This is true today more than ever. For now we call upon higher education to play a new and more ambitious role in our social progress, our economic development, our efforts to help other countries.
We depend upon the universities--their training, research and extension services-for the knowledge which undergirds agricultural and industrial production.

Increasingly, we look to higher education to provide the key to better employment opportunities and a more rewarding life for our citizens.

As never before, we look to the colleges and universities--to their faculties, laboratories, research institutes and study centers-for help with every problem in our society and with the efforts we are making toward peace in the world.


It is one of the triumphs of American democracy that college is no longer a privilege for the few. Last fall, more than 50 percent of our high school graduates went on to college. It is our goal by 1976 to increase that number to two-thirds.

In the past four years, we have significantly eased the financial burden which college imposes on so many families. Last year, more than one student in five attended college with the help of Federal loans, scholarships, grants and work-study programs.

But for millions of capable American students and their families, college is still out of reach. In a nation that honors individual achievement, financial obstacles to full educational opportunity must be overcome.

I propose the Educational Opportunity Act of 1968:
--To set a new and sweeping national goal: that in America there must be no economic or racial barrier to higher education; that every qualified young person must have all the education he wants and can absorb.
--To help a million and a half students attend college next year through the full range of our student aid programs, including guaranteed loans.
--To strengthen the Guaranteed Loan Program by meeting the administrative costs of the banks who make these loans. With a service fee of up to $35 for each loan, this program can aid an additional 200,000 students next year, bringing the total to 750,000.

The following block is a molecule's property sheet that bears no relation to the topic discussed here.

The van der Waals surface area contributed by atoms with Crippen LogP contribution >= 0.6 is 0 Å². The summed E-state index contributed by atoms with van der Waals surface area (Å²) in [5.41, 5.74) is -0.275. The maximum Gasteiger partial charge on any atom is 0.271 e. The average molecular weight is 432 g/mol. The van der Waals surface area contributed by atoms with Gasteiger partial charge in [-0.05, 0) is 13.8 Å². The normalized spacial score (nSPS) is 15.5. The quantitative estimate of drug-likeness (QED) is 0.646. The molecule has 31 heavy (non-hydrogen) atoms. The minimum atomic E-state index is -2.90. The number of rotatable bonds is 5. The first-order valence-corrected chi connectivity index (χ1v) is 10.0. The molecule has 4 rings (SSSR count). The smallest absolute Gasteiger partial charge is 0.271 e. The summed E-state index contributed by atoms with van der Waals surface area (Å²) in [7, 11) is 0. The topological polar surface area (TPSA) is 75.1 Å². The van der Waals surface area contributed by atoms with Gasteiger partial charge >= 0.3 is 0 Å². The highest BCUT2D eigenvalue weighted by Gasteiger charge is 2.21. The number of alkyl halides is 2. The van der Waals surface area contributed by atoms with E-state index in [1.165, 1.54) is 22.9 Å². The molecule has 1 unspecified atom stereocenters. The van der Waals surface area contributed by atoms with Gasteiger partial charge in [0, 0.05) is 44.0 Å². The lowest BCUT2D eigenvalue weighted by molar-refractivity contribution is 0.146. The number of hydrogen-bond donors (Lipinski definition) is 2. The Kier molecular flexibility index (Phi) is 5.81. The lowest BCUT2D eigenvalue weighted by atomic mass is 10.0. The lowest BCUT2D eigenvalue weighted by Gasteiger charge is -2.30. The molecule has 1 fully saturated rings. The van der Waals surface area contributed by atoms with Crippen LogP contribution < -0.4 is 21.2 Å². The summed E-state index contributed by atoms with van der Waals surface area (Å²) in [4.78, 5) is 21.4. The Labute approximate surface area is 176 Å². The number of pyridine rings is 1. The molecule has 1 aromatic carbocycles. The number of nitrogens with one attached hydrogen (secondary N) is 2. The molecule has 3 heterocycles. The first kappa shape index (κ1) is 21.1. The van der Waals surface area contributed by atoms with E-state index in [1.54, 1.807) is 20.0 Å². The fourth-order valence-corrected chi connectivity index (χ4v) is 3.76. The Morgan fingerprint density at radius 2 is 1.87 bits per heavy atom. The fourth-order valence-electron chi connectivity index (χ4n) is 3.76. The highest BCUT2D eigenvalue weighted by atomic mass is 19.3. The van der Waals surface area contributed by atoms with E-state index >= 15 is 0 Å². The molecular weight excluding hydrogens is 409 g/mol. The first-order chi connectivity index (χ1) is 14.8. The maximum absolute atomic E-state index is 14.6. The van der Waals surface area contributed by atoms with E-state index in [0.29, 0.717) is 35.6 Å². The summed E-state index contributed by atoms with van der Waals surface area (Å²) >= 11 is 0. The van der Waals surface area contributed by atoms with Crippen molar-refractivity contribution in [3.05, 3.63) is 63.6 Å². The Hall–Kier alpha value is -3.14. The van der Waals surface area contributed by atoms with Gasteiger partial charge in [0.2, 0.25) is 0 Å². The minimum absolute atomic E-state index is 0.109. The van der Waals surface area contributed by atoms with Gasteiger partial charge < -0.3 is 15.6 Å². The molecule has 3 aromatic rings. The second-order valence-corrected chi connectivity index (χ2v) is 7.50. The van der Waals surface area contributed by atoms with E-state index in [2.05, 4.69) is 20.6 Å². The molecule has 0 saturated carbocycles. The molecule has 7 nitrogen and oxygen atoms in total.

--To provide $15 million for new programs of tutoring, counseling and special services so that the neediest students can succeed in college.
--To unify and simplify several student aid programs-College Work-Study, Educational Opportunity Grants and National Defense Education Act Loans--so that each college can devise a flexible plan of aid tailored to the needs of each student.


Today, higher education needs help.
American colleges and universities face growing enrollments, rising costs, and increasing demands for services of all kinds.

In 10 years, the number of young people attending college will increase more than 50 percent; graduate enrollments will probably double.

Our first order of business must be to continue existing Federal support for higher education.

I urge the Congress to extend and strengthen three vital laws which have served this nation well:
--The National Defense Education Act of 1958 , which has helped nearly two million students go to college and graduate school.

--The Higher Education Facilities Act of 1963, which has helped nearly 1,400 colleges and universities meet growing enrollments with new classrooms, laboratories and dormitories.
--The Higher Education Act of 1965, which, in addition to its student aid programs, has strengthened college libraries, involved our universities in community service, and given new vitality to 450 developing colleges.

I also urge the Congress to fulfill the commitment it made two years ago, and appropriate funds needed for the International Education Act. This Act will strengthen our universities in their international programs--and ultimately strengthen the quality of the men and women who serve this country abroad.

We must apply more effectively the educational resources we have. We must encourage better cooperation between the Nation's colleges and universities; and we should move to increase each institution's efficiency by exploiting the most advanced technology.

To serve these purposes, I recommend the Networks for Knowledge Act of 1968.

This pilot program will provide new financial incentives to encourage colleges and universities to pool their resources by sharing faculties, facilities, equipment, library and educational television services. It will supplement the effort launched last year by the National Science Foundation to explore the potential of computers in education.

I also recommend three new measures to strengthen graduate education in America.

First, we should increase the Federal payment available to help graduate schools meet the cost of educating a student who has earned a Federal Fellowship. At present, Federal Fellowship programs are actually deepening the debt of the graduate schools because this payment is too low.

Second, we should launch a new program to strengthen those graduate schools with clear potential for higher quality. With enrollments growing, we must begin to enlarge the capacity of graduate schools. This program will underwrite efforts to strengthen faculties, improve courses and foster excellence in a wide range of fields.